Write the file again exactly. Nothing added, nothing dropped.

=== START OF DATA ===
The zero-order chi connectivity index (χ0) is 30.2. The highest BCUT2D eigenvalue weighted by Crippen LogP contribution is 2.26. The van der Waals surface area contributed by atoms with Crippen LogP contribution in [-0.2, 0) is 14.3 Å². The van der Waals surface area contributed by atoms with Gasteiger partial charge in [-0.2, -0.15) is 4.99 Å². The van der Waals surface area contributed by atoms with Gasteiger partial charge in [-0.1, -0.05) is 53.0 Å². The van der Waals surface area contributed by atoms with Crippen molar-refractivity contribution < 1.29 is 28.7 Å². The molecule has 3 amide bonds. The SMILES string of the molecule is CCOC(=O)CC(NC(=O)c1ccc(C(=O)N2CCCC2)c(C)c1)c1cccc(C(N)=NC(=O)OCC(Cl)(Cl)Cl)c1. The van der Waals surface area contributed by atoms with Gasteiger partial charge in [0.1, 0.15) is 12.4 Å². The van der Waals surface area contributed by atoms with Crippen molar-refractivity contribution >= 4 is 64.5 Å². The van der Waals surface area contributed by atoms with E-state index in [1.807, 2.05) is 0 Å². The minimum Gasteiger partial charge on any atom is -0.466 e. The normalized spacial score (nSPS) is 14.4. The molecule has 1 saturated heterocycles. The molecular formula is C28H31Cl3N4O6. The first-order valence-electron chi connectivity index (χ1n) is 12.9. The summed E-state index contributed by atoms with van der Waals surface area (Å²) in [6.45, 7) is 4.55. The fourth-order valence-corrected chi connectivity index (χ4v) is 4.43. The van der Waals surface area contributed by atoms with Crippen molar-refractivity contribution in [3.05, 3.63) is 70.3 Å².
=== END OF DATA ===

The zero-order chi connectivity index (χ0) is 30.2. The highest BCUT2D eigenvalue weighted by Crippen LogP contribution is 2.26. The van der Waals surface area contributed by atoms with Crippen LogP contribution in [-0.2, 0) is 14.3 Å². The van der Waals surface area contributed by atoms with Gasteiger partial charge in [-0.2, -0.15) is 4.99 Å². The van der Waals surface area contributed by atoms with Gasteiger partial charge in [-0.1, -0.05) is 53.0 Å². The van der Waals surface area contributed by atoms with Crippen molar-refractivity contribution < 1.29 is 28.7 Å². The molecule has 3 amide bonds. The SMILES string of the molecule is CCOC(=O)CC(NC(=O)c1ccc(C(=O)N2CCCC2)c(C)c1)c1cccc(C(N)=NC(=O)OCC(Cl)(Cl)Cl)c1. The van der Waals surface area contributed by atoms with Gasteiger partial charge in [0.1, 0.15) is 12.4 Å². The van der Waals surface area contributed by atoms with Crippen molar-refractivity contribution >= 4 is 64.5 Å². The van der Waals surface area contributed by atoms with E-state index in [1.807, 2.05) is 0 Å². The minimum Gasteiger partial charge on any atom is -0.466 e. The normalized spacial score (nSPS) is 14.4. The molecule has 1 saturated heterocycles. The molecular formula is C28H31Cl3N4O6. The first-order valence-electron chi connectivity index (χ1n) is 12.9. The summed E-state index contributed by atoms with van der Waals surface area (Å²) in [6.45, 7) is 4.55. The fourth-order valence-corrected chi connectivity index (χ4v) is 4.43. The van der Waals surface area contributed by atoms with Crippen molar-refractivity contribution in [3.05, 3.63) is 70.3 Å².